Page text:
Help others find their creative spirit
This is the ultimate way to share creativity. If you have a strong creative bent, offer to coach friends, family, and colleagues who want to explore their creative side. Once they choose the path, and start something, stay in touch and offer feedback, examples of others who have done something in their genre, articles that might be of help. Just pointing out to someone, hey, you always coordinate colors so well, did you ever think of putting them together on paper? Your voice is beautiful, have you ever recorded anything? Cooking is a great form of creativity. My 83 year old father has taken to using “HomeChef” to wow his wife with newly minted cooking skills. It’s never too late!!!
Just return to or increase the volume on something that makes you feel good
Beside my creative business, I have plenty of creative hobbies (defined as things that no one will ever pay me to do) – cooking, sewing, gardening, and decorating that give me a sense of accomplishment. Thanks to YouTube, one can find videos on nearly everything online. I have been so impressed with entertainers (famous and not so famous) who have opened their doors and are singing from the balconies, or giving concerts online. I was completely touched by the raw and real One World Together at Home virtual event. My husband has been playing his piano on family video calls, and I have taken to making masks just for family and friends to ensure their safety, and sharing all my favorite kitchen creations around town with my friends who have rigorous remote work schedules or child care duties.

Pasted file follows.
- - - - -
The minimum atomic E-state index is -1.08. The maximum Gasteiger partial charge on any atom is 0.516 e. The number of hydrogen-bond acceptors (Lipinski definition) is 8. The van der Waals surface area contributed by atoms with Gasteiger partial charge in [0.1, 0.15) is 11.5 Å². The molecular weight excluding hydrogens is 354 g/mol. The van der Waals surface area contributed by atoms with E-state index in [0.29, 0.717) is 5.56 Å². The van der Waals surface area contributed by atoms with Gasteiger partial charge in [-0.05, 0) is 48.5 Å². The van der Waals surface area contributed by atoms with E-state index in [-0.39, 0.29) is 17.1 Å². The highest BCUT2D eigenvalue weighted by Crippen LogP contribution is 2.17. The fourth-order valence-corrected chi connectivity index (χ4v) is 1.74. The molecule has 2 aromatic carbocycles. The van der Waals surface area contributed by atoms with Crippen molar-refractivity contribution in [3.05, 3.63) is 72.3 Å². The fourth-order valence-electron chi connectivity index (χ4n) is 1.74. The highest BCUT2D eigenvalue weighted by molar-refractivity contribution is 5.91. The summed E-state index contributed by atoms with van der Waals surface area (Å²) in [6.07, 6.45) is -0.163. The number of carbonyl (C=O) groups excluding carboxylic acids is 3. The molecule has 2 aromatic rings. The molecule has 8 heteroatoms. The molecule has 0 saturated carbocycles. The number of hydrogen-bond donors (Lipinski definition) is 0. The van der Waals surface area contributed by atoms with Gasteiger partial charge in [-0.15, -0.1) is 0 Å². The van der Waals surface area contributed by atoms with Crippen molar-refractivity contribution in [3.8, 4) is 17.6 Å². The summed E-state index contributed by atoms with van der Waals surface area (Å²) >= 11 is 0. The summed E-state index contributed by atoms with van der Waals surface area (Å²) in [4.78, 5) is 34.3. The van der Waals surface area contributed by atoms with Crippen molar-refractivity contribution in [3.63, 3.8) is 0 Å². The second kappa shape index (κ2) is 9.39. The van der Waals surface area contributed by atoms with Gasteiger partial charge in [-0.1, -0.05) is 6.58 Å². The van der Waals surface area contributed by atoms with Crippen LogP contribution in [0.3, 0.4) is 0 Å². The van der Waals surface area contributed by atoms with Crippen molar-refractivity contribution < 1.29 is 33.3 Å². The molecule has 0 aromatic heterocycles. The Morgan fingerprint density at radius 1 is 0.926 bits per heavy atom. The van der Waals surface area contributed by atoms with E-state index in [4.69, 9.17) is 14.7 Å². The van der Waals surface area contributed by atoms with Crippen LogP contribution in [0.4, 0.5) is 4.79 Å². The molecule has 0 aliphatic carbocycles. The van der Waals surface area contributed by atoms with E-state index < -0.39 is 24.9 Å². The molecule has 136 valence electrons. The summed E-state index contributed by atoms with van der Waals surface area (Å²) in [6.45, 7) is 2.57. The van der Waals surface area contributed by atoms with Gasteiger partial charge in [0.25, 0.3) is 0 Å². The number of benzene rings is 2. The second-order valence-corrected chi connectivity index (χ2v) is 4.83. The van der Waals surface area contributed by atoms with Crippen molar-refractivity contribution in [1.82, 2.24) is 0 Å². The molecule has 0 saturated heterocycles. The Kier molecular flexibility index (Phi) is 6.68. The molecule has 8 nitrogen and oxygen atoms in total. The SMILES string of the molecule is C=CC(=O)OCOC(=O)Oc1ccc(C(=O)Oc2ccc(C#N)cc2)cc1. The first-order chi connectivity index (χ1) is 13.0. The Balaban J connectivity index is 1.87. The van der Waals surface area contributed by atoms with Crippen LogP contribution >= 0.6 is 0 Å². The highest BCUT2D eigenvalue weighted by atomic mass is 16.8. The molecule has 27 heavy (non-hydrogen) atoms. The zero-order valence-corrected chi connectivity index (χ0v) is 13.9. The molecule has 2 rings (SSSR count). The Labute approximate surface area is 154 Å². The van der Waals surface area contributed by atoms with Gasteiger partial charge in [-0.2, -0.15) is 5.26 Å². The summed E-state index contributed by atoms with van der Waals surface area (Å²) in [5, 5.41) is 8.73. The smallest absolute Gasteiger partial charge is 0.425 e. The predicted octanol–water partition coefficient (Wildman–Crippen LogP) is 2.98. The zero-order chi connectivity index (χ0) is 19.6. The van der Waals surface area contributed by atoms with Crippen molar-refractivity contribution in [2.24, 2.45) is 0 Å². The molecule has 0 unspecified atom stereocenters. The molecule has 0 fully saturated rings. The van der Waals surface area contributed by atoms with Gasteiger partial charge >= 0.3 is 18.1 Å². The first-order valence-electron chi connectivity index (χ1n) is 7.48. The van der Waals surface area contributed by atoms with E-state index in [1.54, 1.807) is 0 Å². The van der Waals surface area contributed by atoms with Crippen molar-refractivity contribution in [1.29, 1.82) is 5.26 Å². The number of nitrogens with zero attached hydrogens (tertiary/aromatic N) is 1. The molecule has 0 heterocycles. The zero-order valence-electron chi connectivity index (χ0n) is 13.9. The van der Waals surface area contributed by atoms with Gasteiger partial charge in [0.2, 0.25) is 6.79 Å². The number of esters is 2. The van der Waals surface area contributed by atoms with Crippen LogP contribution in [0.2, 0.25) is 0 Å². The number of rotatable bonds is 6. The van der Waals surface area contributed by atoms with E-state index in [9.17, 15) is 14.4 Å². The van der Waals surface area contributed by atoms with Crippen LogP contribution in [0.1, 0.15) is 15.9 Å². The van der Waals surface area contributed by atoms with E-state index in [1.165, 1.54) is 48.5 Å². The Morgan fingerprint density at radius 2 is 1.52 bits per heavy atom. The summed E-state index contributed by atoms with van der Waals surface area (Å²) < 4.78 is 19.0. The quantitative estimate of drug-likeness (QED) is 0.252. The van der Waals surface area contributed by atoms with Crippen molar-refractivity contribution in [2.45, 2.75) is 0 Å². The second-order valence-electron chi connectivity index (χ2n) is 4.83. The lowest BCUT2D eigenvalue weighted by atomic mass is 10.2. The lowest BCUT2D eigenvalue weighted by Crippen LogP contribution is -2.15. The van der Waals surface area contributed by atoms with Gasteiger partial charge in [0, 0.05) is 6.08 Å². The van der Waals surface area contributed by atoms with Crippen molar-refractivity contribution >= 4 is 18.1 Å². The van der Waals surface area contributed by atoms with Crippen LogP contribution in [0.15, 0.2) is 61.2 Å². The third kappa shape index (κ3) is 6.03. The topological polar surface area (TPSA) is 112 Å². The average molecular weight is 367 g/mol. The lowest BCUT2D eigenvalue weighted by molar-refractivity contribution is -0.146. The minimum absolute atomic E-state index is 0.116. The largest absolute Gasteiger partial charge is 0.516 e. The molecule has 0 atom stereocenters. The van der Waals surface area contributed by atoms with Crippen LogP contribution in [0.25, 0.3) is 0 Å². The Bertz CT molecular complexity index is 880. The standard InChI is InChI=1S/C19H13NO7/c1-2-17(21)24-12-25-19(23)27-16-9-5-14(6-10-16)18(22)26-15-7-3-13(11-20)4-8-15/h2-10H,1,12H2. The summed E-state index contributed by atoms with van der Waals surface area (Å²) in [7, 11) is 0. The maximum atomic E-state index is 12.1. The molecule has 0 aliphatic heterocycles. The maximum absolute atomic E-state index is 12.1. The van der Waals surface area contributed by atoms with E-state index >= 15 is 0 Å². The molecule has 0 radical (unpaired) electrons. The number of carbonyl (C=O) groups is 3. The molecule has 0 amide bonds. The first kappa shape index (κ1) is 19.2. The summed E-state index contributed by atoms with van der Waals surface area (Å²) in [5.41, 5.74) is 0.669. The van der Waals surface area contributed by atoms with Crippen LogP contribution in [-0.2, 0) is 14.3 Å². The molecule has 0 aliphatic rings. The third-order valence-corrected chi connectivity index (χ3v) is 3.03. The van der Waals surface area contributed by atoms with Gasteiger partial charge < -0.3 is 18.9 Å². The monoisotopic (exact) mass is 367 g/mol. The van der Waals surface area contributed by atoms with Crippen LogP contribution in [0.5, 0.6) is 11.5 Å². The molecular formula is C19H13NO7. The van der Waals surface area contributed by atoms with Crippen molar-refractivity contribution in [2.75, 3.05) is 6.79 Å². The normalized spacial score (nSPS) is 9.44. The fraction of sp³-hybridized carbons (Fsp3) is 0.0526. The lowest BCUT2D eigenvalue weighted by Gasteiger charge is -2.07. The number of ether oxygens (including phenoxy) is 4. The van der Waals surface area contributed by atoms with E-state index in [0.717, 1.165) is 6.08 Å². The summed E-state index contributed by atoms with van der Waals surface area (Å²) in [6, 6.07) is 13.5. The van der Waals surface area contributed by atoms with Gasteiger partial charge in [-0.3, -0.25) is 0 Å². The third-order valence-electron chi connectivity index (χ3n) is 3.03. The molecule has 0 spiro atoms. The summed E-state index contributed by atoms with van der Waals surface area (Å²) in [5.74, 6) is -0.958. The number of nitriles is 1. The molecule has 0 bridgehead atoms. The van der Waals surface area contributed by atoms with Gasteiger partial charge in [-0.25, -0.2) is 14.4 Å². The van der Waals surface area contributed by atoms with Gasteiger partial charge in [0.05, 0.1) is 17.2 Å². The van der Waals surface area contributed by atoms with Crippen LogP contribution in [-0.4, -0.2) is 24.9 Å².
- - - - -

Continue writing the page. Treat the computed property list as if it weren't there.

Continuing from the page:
The bottom line is that creativity is a gift that most of us have deep inside even if we don’t know it. We can all help each other today and always by motivating each other to find it and pay it forward in one of many ways. It might be fun to make that creative “to do” list and check in with it a year from now!